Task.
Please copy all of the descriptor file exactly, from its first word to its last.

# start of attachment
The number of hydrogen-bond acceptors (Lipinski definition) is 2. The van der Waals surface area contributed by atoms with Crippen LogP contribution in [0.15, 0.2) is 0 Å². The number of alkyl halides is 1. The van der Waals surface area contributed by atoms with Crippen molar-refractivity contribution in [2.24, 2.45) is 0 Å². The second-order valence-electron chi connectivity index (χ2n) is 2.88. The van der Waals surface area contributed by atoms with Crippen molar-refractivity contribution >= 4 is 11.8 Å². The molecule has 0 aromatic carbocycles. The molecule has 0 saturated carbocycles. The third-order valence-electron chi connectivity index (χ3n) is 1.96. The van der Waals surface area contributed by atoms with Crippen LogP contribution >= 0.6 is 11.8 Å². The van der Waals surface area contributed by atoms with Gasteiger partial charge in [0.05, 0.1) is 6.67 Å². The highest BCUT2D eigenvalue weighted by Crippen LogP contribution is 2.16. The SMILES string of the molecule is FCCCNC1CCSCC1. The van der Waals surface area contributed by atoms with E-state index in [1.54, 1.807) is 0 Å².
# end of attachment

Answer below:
The number of hydrogen-bond acceptors (Lipinski definition) is 2. The van der Waals surface area contributed by atoms with Crippen LogP contribution in [0.15, 0.2) is 0 Å². The number of alkyl halides is 1. The van der Waals surface area contributed by atoms with Crippen molar-refractivity contribution in [2.24, 2.45) is 0 Å². The second-order valence-electron chi connectivity index (χ2n) is 2.88. The van der Waals surface area contributed by atoms with Crippen molar-refractivity contribution >= 4 is 11.8 Å². The molecule has 0 aromatic carbocycles. The molecule has 0 saturated carbocycles. The third-order valence-electron chi connectivity index (χ3n) is 1.96. The van der Waals surface area contributed by atoms with Crippen LogP contribution >= 0.6 is 11.8 Å². The van der Waals surface area contributed by atoms with Gasteiger partial charge in [0.05, 0.1) is 6.67 Å². The highest BCUT2D eigenvalue weighted by Crippen LogP contribution is 2.16. The SMILES string of the molecule is FCCCNC1CCSCC1. The van der Waals surface area contributed by atoms with E-state index in [1.54, 1.807) is 0 Å².